Thomas Dodrill, Plaintiff-appellant, v. Robert Ludt, Niles Police Department; John A. Ross, Nilespolice Department; and City of Niles, Defendants-appellees, 764 F.2d 442 (6th Cir. 1985)Annotate this Case
Anthony V. Consoldane (argued), Mark E. Holko (argued), Warren, Ohio, for plaintiff-appellant.
James J. Miscoky (argued), Douglas J. Neuman, Niles, Ohio, for defendants-appellees.
Before KENNEDY and KRUPANSKY, Circuit Judges, and TIMBERS,* Senior Circuit Judge.
Plaintiff Dodrill appeals from the District Court's order granting summary judgment to defendants in this suit brought under 42 U.S.C. § 1983. We reverse.
In May 1982, Dodrill was arrested for possession of marijuana in violation of a Niles, Ohio municipal ordinance. Dodrill's pretrial motion to prevent the marijuana from being introduced as evidence, due to an alleged fourth amendment violation, was denied. Dodrill was subsequently convicted by a jury in the Niles Municipal Court. The conviction was reversed, however, by the Ohio Court of Appeals which found Niles Ordinance 513.03, under which Dodrill was convicted, to be unconstitutional because it conflicted with the general laws of the state.
Dodrill then filed this Sec. 1983 action against Officer Ludt, Police Chief Ross and the City of Niles. The complaint alleged two causes of action: an illegal search and seizure in violation of Dodrill's fourth and fourteenth amendment rights, and the surreptitious placing of the marijuana in the car by Officer Ludt in violation of Dodrill's fourteenth amendment due process rights.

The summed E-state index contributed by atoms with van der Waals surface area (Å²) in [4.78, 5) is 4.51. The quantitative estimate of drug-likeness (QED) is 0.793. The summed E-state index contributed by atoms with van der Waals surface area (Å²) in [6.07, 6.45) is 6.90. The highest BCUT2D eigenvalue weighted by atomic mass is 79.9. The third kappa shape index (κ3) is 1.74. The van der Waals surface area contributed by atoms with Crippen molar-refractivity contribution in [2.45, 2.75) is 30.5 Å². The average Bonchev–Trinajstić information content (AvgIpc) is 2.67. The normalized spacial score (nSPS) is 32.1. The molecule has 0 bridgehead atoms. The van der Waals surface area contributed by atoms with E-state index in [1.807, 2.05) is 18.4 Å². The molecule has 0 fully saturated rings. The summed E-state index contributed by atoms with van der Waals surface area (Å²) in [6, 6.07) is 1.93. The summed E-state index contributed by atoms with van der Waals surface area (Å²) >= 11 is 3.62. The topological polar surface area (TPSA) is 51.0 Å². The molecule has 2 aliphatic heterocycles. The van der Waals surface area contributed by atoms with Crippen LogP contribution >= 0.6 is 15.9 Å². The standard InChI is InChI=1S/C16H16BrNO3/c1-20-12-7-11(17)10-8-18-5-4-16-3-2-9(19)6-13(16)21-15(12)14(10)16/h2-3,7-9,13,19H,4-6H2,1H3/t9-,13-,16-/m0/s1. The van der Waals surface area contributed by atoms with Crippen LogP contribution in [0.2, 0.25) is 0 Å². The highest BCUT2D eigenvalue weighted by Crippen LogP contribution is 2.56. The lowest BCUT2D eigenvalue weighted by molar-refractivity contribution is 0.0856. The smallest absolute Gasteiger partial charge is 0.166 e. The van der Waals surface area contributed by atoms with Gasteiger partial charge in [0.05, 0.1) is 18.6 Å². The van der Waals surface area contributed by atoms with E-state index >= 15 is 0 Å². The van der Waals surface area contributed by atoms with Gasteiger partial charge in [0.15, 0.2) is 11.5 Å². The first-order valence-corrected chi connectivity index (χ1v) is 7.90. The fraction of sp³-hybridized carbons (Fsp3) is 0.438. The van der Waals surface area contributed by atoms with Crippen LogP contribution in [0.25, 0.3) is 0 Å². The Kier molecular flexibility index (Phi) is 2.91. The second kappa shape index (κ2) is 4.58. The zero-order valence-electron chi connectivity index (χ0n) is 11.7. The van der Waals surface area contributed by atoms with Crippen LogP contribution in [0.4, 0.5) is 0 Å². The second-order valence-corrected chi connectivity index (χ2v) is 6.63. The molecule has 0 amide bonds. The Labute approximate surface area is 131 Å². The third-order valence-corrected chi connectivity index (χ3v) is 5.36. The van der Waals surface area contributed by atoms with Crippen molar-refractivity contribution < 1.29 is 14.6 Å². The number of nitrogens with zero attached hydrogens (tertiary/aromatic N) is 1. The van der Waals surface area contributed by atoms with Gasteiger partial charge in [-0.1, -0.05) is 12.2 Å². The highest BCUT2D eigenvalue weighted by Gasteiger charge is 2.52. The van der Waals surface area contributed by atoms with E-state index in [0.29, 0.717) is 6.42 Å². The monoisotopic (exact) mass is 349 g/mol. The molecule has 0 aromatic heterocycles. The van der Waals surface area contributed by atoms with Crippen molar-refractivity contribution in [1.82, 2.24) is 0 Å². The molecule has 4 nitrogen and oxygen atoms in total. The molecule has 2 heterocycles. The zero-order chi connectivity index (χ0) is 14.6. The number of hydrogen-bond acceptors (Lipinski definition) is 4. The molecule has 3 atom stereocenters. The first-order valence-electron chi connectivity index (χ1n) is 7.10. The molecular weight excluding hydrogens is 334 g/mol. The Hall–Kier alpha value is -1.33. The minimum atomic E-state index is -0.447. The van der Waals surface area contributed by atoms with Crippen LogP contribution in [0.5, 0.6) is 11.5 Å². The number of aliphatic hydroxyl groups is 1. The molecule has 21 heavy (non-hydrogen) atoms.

The District Court entered summary judgment against Dodrill on the basis of collateral estoppel. The District Court's opinion employs the term "res judicata." "Res judicata" has both a general and a specific meaning. In its general sense it refers to the preclusive effects of former proceedings. This broad category is divided into two more specific groups: "res judicata" in its narrower sense, and "collateral estoppel." Res judicata, in its narrow sense, refers to claim preclusion. Collateral estoppel refers to issue preclusion. Since the differences between the two require significantly different analyses, it is important to keep clear which is being discussed. The District Court's opinion, quite correctly, addressed issue preclusion, but gave it the broad "res judicata" label. For clarity we prefer the more specific term, "collateral estoppel." See generally Migra v. Warren City School District Board of Education, 465 U.S. 75, 104 S. Ct. 892, 894 n. 1, 79 L. Ed. 2d 56 (1984).
The District Court found that under Allen v. McCurry, 449 U.S. 90, 101 S. Ct. 411, 66 L. Ed. 2d 308 (1980), Dodrill was precluded from relitigating in a federal civil action a fourth amendment claim which had been finally determined in a state criminal proceeding and which state law would have precluded him from relitigating in state court. With respect to the due process claim, the court found that the jury in the prior case "rejected [Dodrill's] defense that the officer lied and that the marijuana was planted in his car." Therefore, the court, relying on Ohio law,1 held that Dodrill was precluded from relitigating that issue as well.
On appeal, the parties limit their argument to whether the District Court properly interpreted Ohio law. Specifically in dispute is whether Ohio courts would apply collateral estoppel when a defendant in a prior criminal trial subsequently brings a civil suit against a police officer. Dodrill argues that the doctrine of collateral estoppel in Ohio includes a strict mutuality requirement which is not satisfied in such a situation. We need not decide this question of Ohio law. There is a threshold question which must be addressed and which compels us to find in Dodrill's favor.